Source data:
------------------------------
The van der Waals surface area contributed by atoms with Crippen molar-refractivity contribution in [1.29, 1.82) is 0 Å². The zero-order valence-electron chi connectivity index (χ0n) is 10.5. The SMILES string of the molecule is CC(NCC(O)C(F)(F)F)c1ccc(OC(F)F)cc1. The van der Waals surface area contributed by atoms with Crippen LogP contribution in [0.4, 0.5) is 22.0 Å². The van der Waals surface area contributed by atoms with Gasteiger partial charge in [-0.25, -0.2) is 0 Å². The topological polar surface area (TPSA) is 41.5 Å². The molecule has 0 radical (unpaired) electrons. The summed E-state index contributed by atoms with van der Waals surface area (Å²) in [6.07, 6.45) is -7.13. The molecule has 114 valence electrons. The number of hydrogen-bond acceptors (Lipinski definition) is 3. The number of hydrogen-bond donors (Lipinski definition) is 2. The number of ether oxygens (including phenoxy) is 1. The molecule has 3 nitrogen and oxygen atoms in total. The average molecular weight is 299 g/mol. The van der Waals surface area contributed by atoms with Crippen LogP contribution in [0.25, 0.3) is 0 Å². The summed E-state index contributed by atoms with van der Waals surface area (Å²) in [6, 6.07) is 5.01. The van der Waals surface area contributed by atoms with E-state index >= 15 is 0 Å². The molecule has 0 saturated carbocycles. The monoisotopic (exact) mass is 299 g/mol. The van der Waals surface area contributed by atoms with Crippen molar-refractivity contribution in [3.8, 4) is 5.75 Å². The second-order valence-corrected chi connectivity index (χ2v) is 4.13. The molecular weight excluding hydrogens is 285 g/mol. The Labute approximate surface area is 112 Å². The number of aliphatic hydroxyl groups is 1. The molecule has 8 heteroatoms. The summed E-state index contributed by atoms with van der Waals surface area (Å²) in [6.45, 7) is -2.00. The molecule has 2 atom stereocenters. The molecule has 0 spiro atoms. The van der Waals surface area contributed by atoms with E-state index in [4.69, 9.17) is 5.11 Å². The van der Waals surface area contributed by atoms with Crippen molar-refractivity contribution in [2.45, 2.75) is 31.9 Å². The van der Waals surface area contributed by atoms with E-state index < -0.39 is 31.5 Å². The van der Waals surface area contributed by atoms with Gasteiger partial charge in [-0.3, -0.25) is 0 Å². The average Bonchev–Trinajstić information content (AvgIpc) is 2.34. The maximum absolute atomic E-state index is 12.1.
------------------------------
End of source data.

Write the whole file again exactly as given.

The van der Waals surface area contributed by atoms with Crippen molar-refractivity contribution in [1.29, 1.82) is 0 Å². The zero-order valence-electron chi connectivity index (χ0n) is 10.5. The SMILES string of the molecule is CC(NCC(O)C(F)(F)F)c1ccc(OC(F)F)cc1. The van der Waals surface area contributed by atoms with Crippen LogP contribution in [0.4, 0.5) is 22.0 Å². The van der Waals surface area contributed by atoms with Gasteiger partial charge in [-0.25, -0.2) is 0 Å². The topological polar surface area (TPSA) is 41.5 Å². The molecule has 0 radical (unpaired) electrons. The summed E-state index contributed by atoms with van der Waals surface area (Å²) in [6.07, 6.45) is -7.13. The molecule has 114 valence electrons. The number of hydrogen-bond acceptors (Lipinski definition) is 3. The number of hydrogen-bond donors (Lipinski definition) is 2. The number of ether oxygens (including phenoxy) is 1. The molecule has 3 nitrogen and oxygen atoms in total. The average molecular weight is 299 g/mol. The van der Waals surface area contributed by atoms with Crippen LogP contribution in [0.25, 0.3) is 0 Å². The summed E-state index contributed by atoms with van der Waals surface area (Å²) in [6, 6.07) is 5.01. The van der Waals surface area contributed by atoms with E-state index >= 15 is 0 Å². The molecule has 0 saturated carbocycles. The monoisotopic (exact) mass is 299 g/mol. The van der Waals surface area contributed by atoms with Crippen molar-refractivity contribution in [3.8, 4) is 5.75 Å². The second-order valence-corrected chi connectivity index (χ2v) is 4.13. The molecular weight excluding hydrogens is 285 g/mol. The Labute approximate surface area is 112 Å². The number of aliphatic hydroxyl groups is 1. The molecule has 8 heteroatoms. The summed E-state index contributed by atoms with van der Waals surface area (Å²) in [6.45, 7) is -2.00. The molecule has 2 atom stereocenters. The molecule has 0 spiro atoms. The van der Waals surface area contributed by atoms with E-state index in [4.69, 9.17) is 5.11 Å². The van der Waals surface area contributed by atoms with Crippen molar-refractivity contribution in [2.45, 2.75) is 31.9 Å². The van der Waals surface area contributed by atoms with E-state index < -0.39 is 31.5 Å². The van der Waals surface area contributed by atoms with Gasteiger partial charge in [-0.3, -0.25) is 0 Å². The average Bonchev–Trinajstić information content (AvgIpc) is 2.34. The maximum absolute atomic E-state index is 12.1.